Sen. Larry Craig: Court Denies Plea Withdrawal

Bad news for Sen. Larry Craig. The court has denied his motion to withdraw his guilty plea.

“Because the defendant’s plea was accurate, voluntary and intelligent, and because the conviction is supported by the evidence ... the Defendant’s motion to withdraw his guilty plea is denied,” Hennepin County Judge Charles Porter wrote.

Here's the Order (pdf).

The question now: Will Craig appeal?

Update: Craig will not resign before the end of his term.

< TX Judge Closes Courthouse, Prevents Death Appeal | Joseph Wilson on Hillary and Iran >
  • The Online Magazine with Liberal coverage of crime-related political and injustice news

  • Contribute To TalkLeft

  • Display: Sort:
    Hypocrisy (5.00 / 0) (#15)
    by gentlyweepingguitar on Fri Oct 05, 2007 at 12:09:22 AM EST
    Senator Craig is guilty. Senator Craig committed lewd acts in a public restroom. Senator Craig should not be permitted to retain his seat in the Senate. He is supposed to be a lawmaker. If he was innocent, he should have shouted from the treetops, "They're making false arrests in Minnesota! The police are abusing their power! I have been treated unfairly!" Instead he tried to cover it up. Senator Craig is no leader.

    Picking up a piece of toilet paper off a public restroom floor? Unh unh. No way. Nobody touches anything in a public restroom, unless they want to catch a contagious disease. Unh unh. This guy is full of brown smudged toilet paper.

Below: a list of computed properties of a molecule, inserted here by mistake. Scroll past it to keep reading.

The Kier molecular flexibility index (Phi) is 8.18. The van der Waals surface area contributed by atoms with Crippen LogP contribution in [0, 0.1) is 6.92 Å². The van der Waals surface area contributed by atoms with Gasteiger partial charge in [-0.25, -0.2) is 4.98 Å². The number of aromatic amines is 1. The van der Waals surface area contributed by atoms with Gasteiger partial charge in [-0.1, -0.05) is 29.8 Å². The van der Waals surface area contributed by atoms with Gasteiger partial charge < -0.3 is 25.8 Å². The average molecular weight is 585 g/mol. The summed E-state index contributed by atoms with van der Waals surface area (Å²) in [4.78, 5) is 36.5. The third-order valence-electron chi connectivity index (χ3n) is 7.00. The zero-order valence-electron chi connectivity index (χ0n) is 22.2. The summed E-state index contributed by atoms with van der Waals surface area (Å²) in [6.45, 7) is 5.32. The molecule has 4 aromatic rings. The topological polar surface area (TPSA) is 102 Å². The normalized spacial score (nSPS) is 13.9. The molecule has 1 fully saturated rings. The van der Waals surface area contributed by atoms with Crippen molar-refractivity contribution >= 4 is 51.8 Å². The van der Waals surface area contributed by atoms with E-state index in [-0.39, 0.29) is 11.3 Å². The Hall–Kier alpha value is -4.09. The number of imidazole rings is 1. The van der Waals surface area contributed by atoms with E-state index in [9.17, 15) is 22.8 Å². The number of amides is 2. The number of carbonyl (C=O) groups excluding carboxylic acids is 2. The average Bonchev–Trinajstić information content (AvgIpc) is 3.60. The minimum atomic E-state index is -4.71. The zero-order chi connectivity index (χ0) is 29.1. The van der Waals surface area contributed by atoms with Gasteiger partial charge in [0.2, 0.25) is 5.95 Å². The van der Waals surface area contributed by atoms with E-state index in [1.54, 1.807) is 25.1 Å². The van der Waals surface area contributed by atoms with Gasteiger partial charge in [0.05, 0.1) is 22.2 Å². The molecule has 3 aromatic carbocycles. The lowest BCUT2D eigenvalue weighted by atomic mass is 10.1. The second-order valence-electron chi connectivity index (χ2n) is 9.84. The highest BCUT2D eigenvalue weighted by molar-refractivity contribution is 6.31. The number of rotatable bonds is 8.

I think.... (none / 0) (#18)
    by kdog on Fri Oct 05, 2007 at 08:40:59 AM EST
    he was cuffed by the crapper-cop before he had the chance to commit a lewd act.

    Democrats and Gays (1.00 / 0) (#11)
    by diogenes on Thu Oct 04, 2007 at 08:23:19 PM EST
    How much media play would this story get if Barney Frank had been arrested in a similar situation?

    Republicans and Bathroom Soliciation (5.00 / 1) (#13)
    by glanton on Thu Oct 04, 2007 at 10:30:19 PM EST
    Is a profitable, poignant, and most of all fun story for the media to play because it undermines the GOP's annoying blatherings about how "Father Knows Best" their America is.

    Because now people are laughing at Larry Craig the self-righteous a$$hat.  Which is both fun and makes money.  It has also gotten a lot of people to go back and look at some of his past interviews and realize that he should have been laughed out of office years ago.

    None of this would be the case if it were Barney Frank.

    Stay alert, and stay with Fox.


    I'd guess (none / 0) (#12)
    by Adept Havelock on Thu Oct 04, 2007 at 09:14:01 PM EST
    Probably a little different, as Senator Frank is publicly gay.

    The angle of "trolling in the bathrooms" would likely be a story still, as the remarkable fact (IMO) was that it was a US Senator.


    One of the benefits.... (none / 0) (#17)
    by kdog on Fri Oct 05, 2007 at 08:39:41 AM EST
    of admitting to yourself that you're gay, like Frank, is that you don't have to cruise the john for a date.

    Seriously? (none / 0) (#20)